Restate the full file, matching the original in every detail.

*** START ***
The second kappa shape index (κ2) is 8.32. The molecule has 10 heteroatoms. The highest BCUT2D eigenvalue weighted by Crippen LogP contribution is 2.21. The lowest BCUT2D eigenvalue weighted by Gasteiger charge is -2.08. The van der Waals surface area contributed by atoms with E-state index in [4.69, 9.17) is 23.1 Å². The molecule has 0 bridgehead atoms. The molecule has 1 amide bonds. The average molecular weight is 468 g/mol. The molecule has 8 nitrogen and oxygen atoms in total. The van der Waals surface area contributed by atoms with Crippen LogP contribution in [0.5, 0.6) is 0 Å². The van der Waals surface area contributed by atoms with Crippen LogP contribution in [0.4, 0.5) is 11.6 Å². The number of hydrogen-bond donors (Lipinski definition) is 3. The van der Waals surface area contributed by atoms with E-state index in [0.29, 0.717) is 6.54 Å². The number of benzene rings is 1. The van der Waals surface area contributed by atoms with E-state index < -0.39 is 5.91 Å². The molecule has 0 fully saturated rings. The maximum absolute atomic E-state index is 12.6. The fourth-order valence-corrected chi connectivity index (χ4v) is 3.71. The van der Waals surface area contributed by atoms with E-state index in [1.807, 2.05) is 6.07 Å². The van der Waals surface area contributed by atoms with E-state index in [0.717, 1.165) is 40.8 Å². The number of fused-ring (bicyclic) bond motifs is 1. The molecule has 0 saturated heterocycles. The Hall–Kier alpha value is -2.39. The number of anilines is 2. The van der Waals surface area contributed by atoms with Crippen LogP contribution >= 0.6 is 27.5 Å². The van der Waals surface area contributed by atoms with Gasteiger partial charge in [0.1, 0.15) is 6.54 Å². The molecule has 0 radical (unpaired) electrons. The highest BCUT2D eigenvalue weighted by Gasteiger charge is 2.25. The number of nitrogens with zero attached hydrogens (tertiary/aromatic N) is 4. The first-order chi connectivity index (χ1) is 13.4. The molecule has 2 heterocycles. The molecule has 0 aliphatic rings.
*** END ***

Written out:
The second kappa shape index (κ2) is 8.32. The molecule has 10 heteroatoms. The highest BCUT2D eigenvalue weighted by Crippen LogP contribution is 2.21. The lowest BCUT2D eigenvalue weighted by Gasteiger charge is -2.08. The van der Waals surface area contributed by atoms with E-state index in [4.69, 9.17) is 23.1 Å². The molecule has 0 bridgehead atoms. The molecule has 1 amide bonds. The average molecular weight is 468 g/mol. The molecule has 8 nitrogen and oxygen atoms in total. The van der Waals surface area contributed by atoms with Crippen LogP contribution in [0.5, 0.6) is 0 Å². The van der Waals surface area contributed by atoms with Crippen LogP contribution in [0.4, 0.5) is 11.6 Å². The number of hydrogen-bond donors (Lipinski definition) is 3. The van der Waals surface area contributed by atoms with E-state index in [0.29, 0.717) is 6.54 Å². The number of benzene rings is 1. The van der Waals surface area contributed by atoms with E-state index < -0.39 is 5.91 Å². The molecule has 0 fully saturated rings. The maximum absolute atomic E-state index is 12.6. The fourth-order valence-corrected chi connectivity index (χ4v) is 3.71. The van der Waals surface area contributed by atoms with E-state index in [1.807, 2.05) is 6.07 Å². The van der Waals surface area contributed by atoms with E-state index in [0.717, 1.165) is 40.8 Å². The number of fused-ring (bicyclic) bond motifs is 1. The molecule has 0 saturated heterocycles. The Hall–Kier alpha value is -2.39. The number of anilines is 2. The van der Waals surface area contributed by atoms with Crippen LogP contribution >= 0.6 is 27.5 Å². The van der Waals surface area contributed by atoms with Gasteiger partial charge in [0.1, 0.15) is 6.54 Å². The molecule has 0 radical (unpaired) electrons. The highest BCUT2D eigenvalue weighted by Gasteiger charge is 2.25. The number of nitrogens with zero attached hydrogens (tertiary/aromatic N) is 4. The first-order chi connectivity index (χ1) is 13.4. The molecule has 2 heterocycles. The molecule has 0 aliphatic rings.